|Matthew Henry's Concise Commentary|
5:1-5 Men prey upon their fellow-creatures: by despising the poor they reproach their Maker. Such conduct is a disgrace to any, but who can sufficiently abhor it when adopted by professing Christians? With compassion for the oppressed, we should lament the hardships which many in the world are groaning under; putting our souls into their souls' stead, and remembering in our prayers and succours those who are burdened. But let those who show no mercy, expect judgment without mercy.
Verse 1. - A great cry. Compare ver. 6, where the "cry" is distinguished from the "words." The Oriental habit of shrill lamentation must be borne in mind it is always shrillest when the women have a part in it, as on this occasion. Their wives. Mothers, whose children had been sold into slavery, or who anticipated losing them in this sad way speedily (ver. 5). Their brethren the Jews. i.e. the richer Jews, who had adopted the practice of lending upon pledge.
Gill's Exposition of the Entire Bible
And there was a great cry of the people, and of their wives,.... Those of the poorer sort:
against their brethren the Jews; the rich that oppressed them; and this cry or complaint was made to Nehemiah for redress.
Jamieson-Fausset-Brown Bible Commentary
Ne 5:1-5. The People Complain of Their Debt, Mortgage, and Bondage.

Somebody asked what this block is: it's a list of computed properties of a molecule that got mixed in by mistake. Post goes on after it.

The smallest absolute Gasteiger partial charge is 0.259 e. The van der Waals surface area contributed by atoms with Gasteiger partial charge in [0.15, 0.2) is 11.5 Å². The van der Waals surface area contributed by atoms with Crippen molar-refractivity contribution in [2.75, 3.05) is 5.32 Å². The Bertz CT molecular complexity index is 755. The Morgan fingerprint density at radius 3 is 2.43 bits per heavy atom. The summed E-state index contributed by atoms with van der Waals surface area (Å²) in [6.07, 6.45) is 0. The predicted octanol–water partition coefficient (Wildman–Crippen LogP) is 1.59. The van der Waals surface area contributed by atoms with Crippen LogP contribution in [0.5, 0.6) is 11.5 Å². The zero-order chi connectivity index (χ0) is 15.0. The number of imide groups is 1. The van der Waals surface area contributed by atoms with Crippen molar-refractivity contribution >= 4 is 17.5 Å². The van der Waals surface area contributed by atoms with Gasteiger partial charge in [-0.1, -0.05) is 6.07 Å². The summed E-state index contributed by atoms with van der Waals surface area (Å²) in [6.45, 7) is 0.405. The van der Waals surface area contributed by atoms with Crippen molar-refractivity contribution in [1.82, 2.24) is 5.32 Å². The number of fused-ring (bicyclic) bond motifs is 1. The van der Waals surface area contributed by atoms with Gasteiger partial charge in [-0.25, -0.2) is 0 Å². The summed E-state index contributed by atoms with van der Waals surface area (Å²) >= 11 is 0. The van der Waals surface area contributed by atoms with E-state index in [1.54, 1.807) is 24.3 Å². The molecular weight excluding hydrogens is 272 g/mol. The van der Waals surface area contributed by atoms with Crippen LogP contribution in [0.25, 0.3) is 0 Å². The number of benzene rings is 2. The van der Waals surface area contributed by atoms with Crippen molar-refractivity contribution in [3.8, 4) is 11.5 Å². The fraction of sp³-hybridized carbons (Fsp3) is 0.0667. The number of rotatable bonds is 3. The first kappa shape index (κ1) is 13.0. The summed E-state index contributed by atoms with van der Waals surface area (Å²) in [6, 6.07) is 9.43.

1-5. there was a great cry of the people … against their brethren—Such a crisis in the condition of the Jews in Jerusalem—fatigued with hard labor and harassed by the machinations of restless enemies, the majority of them poor, and the bright visions which hope had painted of pure happiness on their return to the land of their fathers being unrealized—must have been very trying to their faith and patience. But, in addition to these vexatious oppressions, many began to sink under a new and more grievous evil. The poor made loud complaints against the rich for taking advantage of their necessities, and grinding them by usurious exactions. Many of them had, in consequence of these oppressions, been driven to such extremities that they had to mortgage their lands and houses to enable them to pay the taxes to the Persian government, and ultimately even to sell their children for slaves to procure the means of subsistence. The condition of the poorer inhabitants was indeed deplorable; for, besides the deficient harvests caused by the great rains (Ezr 10:9; also Hag 1:6-11), a dearth was now threatened by the enemy keeping such a multitude pent up in the city, and preventing the country people bringing in provisions.
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